The "Tux Server Project"

or "Roll-Your-Own" Network Attached Storage Device

By Michael Charrier
Posted on October 4, 2003
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Building the Disk Array (2)

I stacked the 6 hard drives together, each separated by a stack of 3 index cards to determine where to drill the holes for the drives. This spacing is necessary to prevent the air intake holes from being blocked by the drive above. The bottom-most hard drive in the stack is not flush with the bottom of the bracket. 5mm of space is necessary to allow for the screws that will hold the drive bracket in the Snap Server case. Don't forget to add the jumpers to every other hard drive to make them slaves!

Mark the position for each hole, drill, mount the hard drives and, 24 screws later (Hot swap? What's that?), you have a drive array.

Using the holes already in the perpendicular flanges and a few cable ties, I attached a 60mm fan for cooling the hard drives. The fan also provides a good air flow in the case.

Next, cut two 18-inch lengths of 2mm 44-conductor ribbon cable and crimp a 44-pin female connector to one end of each cable (watch your pin 1 placement). Then connect one cable to the bottom-most hard drive, skip the next one, and connect the second cable to the third drive from the bottom. Now mark on each cable where the second connector on each should be attached. Remove the cables and crimp on the second 44-pin female IDE connector.

Test fit the hard drive stack into the Snap Server case and plug the controller/PCI riser combo into the PCI slot on the motherboard. This allows us to measure the cable length needed to reach the 44-pin to 40-pin adapters on the SIIG controller. Cut the 44-conductor ribbon cable to fit plus an extra 1/2-inch for slack.

Cut a 6-inch piece of the 44-conductor ribbon cable and repeat the crimping on procedure for the female connectors as above EXCEPT route the cable downward (see picture).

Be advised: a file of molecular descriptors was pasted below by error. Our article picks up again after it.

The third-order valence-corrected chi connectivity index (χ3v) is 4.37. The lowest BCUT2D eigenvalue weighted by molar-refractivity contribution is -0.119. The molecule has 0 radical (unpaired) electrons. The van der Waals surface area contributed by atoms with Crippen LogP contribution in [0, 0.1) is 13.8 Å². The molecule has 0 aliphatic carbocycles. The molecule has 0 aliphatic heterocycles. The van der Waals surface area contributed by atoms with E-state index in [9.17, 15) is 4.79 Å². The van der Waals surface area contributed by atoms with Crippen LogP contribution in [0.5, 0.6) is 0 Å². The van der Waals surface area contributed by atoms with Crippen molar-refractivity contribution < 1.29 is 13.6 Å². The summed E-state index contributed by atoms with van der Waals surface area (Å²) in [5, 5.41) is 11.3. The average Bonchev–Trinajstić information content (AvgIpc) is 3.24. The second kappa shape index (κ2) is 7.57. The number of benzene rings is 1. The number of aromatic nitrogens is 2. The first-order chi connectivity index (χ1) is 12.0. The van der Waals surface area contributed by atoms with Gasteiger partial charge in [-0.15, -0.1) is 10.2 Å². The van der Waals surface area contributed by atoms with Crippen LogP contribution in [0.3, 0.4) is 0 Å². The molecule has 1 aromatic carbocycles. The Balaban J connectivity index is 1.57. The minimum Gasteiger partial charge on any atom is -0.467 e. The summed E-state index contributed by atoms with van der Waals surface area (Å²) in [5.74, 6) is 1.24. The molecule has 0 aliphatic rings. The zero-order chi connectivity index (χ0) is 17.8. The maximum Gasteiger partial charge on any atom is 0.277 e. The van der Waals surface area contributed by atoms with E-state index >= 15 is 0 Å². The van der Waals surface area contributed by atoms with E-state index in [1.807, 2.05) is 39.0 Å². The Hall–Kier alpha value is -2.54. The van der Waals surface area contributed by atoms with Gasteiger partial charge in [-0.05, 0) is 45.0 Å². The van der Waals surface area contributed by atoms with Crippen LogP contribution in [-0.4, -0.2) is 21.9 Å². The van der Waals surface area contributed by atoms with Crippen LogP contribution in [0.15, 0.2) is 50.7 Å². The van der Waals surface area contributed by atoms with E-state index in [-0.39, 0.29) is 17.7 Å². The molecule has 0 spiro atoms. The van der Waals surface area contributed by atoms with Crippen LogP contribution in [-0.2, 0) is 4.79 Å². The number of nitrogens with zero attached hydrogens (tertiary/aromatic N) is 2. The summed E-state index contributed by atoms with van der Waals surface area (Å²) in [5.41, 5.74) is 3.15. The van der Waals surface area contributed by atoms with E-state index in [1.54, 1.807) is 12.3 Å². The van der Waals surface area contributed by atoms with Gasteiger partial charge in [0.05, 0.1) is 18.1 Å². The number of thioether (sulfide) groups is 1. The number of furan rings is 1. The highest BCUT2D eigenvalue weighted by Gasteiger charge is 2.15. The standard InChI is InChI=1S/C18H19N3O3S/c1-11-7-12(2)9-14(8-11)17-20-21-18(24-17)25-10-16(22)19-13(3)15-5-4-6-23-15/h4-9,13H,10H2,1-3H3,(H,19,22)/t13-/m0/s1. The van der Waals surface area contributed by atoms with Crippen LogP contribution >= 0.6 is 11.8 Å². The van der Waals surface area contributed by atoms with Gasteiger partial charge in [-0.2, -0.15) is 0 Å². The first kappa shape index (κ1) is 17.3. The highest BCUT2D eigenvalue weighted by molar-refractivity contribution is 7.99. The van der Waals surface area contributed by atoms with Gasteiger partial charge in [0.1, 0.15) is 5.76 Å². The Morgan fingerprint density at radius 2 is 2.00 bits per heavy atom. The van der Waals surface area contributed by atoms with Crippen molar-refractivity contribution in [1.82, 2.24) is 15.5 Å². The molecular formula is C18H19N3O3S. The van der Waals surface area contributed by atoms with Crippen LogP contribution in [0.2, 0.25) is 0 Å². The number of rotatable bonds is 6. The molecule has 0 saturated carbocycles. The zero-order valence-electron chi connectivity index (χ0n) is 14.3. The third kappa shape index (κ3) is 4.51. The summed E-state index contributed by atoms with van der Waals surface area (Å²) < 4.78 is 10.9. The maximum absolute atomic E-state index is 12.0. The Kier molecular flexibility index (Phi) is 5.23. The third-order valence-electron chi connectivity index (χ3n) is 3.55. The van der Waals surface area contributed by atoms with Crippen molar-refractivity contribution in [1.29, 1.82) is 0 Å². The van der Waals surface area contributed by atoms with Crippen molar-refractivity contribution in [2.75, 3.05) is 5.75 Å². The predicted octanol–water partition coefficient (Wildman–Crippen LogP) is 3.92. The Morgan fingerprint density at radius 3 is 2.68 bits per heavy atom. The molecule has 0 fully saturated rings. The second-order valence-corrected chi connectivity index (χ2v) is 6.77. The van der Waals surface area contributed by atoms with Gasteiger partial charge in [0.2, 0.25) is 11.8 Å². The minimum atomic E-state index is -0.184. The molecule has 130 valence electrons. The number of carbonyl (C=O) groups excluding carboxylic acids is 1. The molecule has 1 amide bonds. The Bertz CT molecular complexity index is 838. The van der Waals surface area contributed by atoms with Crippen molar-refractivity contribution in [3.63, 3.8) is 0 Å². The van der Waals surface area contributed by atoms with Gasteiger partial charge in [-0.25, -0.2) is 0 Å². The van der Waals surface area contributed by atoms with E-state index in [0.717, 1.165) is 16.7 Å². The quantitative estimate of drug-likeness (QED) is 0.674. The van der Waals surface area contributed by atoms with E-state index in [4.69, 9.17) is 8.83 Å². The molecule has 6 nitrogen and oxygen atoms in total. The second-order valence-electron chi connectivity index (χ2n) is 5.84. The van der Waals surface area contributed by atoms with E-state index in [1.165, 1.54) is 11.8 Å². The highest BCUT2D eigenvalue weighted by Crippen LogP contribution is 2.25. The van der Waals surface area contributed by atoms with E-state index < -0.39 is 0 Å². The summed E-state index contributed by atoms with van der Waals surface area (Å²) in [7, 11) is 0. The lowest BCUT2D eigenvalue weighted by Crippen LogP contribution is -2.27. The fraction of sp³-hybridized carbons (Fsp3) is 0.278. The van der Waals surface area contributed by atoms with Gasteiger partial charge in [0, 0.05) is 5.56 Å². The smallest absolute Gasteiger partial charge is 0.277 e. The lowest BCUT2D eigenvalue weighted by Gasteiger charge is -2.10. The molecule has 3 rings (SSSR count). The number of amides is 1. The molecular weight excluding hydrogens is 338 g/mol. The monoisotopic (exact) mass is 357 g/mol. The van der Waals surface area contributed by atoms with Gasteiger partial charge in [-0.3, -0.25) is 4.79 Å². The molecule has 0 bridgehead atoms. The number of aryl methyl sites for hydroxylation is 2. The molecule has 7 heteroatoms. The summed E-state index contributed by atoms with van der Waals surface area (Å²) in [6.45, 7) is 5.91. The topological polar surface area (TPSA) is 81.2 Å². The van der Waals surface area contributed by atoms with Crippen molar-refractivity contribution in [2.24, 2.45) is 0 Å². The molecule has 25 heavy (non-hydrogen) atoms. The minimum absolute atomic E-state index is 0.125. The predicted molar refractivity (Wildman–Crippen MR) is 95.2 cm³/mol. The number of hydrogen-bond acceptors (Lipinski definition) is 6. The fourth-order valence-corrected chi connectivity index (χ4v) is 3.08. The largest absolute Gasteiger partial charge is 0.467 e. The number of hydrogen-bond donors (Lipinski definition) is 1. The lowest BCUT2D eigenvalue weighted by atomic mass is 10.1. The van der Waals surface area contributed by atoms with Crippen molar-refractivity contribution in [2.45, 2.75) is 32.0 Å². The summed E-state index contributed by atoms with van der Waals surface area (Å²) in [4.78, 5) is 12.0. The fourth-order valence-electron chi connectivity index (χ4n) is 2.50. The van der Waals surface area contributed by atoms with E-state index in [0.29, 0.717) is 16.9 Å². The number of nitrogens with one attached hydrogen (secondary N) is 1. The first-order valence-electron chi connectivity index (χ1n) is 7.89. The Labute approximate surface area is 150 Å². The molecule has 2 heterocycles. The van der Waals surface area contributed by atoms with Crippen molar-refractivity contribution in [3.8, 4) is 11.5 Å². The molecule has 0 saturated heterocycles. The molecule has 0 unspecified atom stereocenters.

Disconnect all three cables from the hard drives. Take the connector-less end of each cable an use a pair of wire cutters to separate the conductors in the ribbon cables in pairs (1&2, 3&4, etc). The last step is to attach the 44-pin male connectors to the ribbon cable by flipping each pair of conductors that you just separated. What you are doing is creating a custom length, I-Opener IDE cable

Reconnect the cables to the hard drives and to the controller. Fold the cable for the top two drives under itself then over itself to form a delta shape. This will allow the 44-pin male connector on the cable fit into the 44-pin to 40-pin adapter properly for the seondary motherboard IDE channel.

Now, we have our completed drive array!

The seventh drive is attached as the slave device on the motherboard's primary IDE channel. The primary on the IDE channel is the CD-RW drive (see below). Unfortunately, the laptop-to-40-pin adapter is hard-wired for master.

There is just enough room between the top of the power supply and the Snap Server case to fit the hard drive. First, we create a 40-pin IDE cable by crimping on two 40-pin female connectors. Then we separate each conductor in the ribbon cable between the two connectors and for 4-inches above the center connector. A fold to route the cable under the motherboard and out the bottom of the case then plug the end connector into the primary IDE channel ends this step.

Fortunately, removing the top of the power supply is easy; all you have to do is remove the three screws on the top. The pieces cut from the 6-drive bracket are sized perfectly for mounting brackets for the seventh (boot) drive. Only two holes in the top of the power supply are necessary.